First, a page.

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Luster

Physical Properties

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LUSTRE

The luster or brilliance of transparent gems is caused by light reflecting from the stone's surface. The smoother and more highly polished the surface is, the greater the luster will be. High light refractivity of a gem will cause greater luster as well. The most intensive luster is seen in the highest refractive indices, diamond, zircon, and rutile, and is known as an adamantine luster. Hematite produces a metallic luster, even though it is not transparent. Most gemstones have a vitreous or glassy luster, but there are other types of lusters, including resinous (amber), greasy (serpentine), waxy (turquoise), pearly (rhodonite), and silky (tiger's eye) The overall appearance of a gemstone, its "lustre", is determined by the way light is reflected from its surface.  Gemmologists use a variety of terms to describe lustre and its degree of intensity. "Splendent" means that the stone reflects light like a mirror; but if little light is reflected, the lustre may be described as "earthy" or "dull". Stones with a lustre comparable to diamond are described as "adamantine", and are the most desirable. In fact, most transparent, faceted gems have a glass-like, "vitreous" lustre; the precious metals have a "metallic" lustre; and organic gems show a range, from "resinous" to "pearly" and "waxy". Some gemstone species vary in their lustre: garnets, for example, range from the resinous hessonite garnet to the adamantine lustre of demantoid garnet. Rough lazulite and howlite have a dull, earthy lustre, which is vitreous after polishing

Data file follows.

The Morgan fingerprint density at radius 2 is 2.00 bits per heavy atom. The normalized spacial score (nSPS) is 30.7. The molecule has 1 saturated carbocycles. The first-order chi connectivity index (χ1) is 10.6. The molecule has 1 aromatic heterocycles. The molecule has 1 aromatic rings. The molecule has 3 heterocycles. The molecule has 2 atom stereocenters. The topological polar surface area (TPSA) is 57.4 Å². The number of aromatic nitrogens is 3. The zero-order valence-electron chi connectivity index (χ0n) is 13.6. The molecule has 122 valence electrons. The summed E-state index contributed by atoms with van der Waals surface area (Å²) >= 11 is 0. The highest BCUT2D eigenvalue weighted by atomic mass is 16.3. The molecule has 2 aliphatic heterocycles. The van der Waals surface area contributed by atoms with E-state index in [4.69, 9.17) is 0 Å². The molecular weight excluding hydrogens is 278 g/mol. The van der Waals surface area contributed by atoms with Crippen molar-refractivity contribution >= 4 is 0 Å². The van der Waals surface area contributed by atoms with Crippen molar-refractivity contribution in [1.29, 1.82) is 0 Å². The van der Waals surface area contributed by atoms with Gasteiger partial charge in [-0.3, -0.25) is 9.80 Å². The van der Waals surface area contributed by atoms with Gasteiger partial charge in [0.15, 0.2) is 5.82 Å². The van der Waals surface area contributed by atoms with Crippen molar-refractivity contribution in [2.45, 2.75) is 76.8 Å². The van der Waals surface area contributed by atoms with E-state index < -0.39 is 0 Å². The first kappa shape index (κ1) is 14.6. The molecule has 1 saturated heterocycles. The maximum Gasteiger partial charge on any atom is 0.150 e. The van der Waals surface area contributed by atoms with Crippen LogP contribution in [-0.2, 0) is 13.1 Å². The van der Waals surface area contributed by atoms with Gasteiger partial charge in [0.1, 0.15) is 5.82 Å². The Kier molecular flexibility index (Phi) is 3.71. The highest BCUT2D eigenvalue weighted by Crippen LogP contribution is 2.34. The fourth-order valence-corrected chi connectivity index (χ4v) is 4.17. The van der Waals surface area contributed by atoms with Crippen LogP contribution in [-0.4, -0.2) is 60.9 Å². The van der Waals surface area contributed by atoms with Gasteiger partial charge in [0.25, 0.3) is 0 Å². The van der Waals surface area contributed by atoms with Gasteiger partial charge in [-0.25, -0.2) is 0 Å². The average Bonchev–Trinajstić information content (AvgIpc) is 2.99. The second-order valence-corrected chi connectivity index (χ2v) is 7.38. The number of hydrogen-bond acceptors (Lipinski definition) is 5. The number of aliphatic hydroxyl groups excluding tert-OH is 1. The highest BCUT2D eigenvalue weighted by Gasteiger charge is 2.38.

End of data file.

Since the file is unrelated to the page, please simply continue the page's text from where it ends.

INTERFERENCE

Interference is an optical property caused by the reflection of light off structures within a gemstone. This internal reflec­tion gives a play of colour. In some stones it will produce the full range of the spectral colours; in others just one colour may predominate. In opal, interference occurs because of the structure of the stone itself— spheres arranged in regular three-dimensional patterns. This produces the rainbow effect called iridescence, also shown by a number of other gems such as hematite, labradorite, and iris quartz. In moonstone feldspar, interference at the junctions of its internal layers (thin, alternating layers of different types of feldspar) produces a shimmering effect just below the surface of the stone, known as adular-escence, opalescence, or a schiller (sheen).
 

Natural Gemstones

 


Metallic Lustre


Adamantine Lustre


Vitreous Lustre


Greasy Lustre


Resinous Lustre


Silky Lustre


Waxy Lustre

 

 

 


 

   
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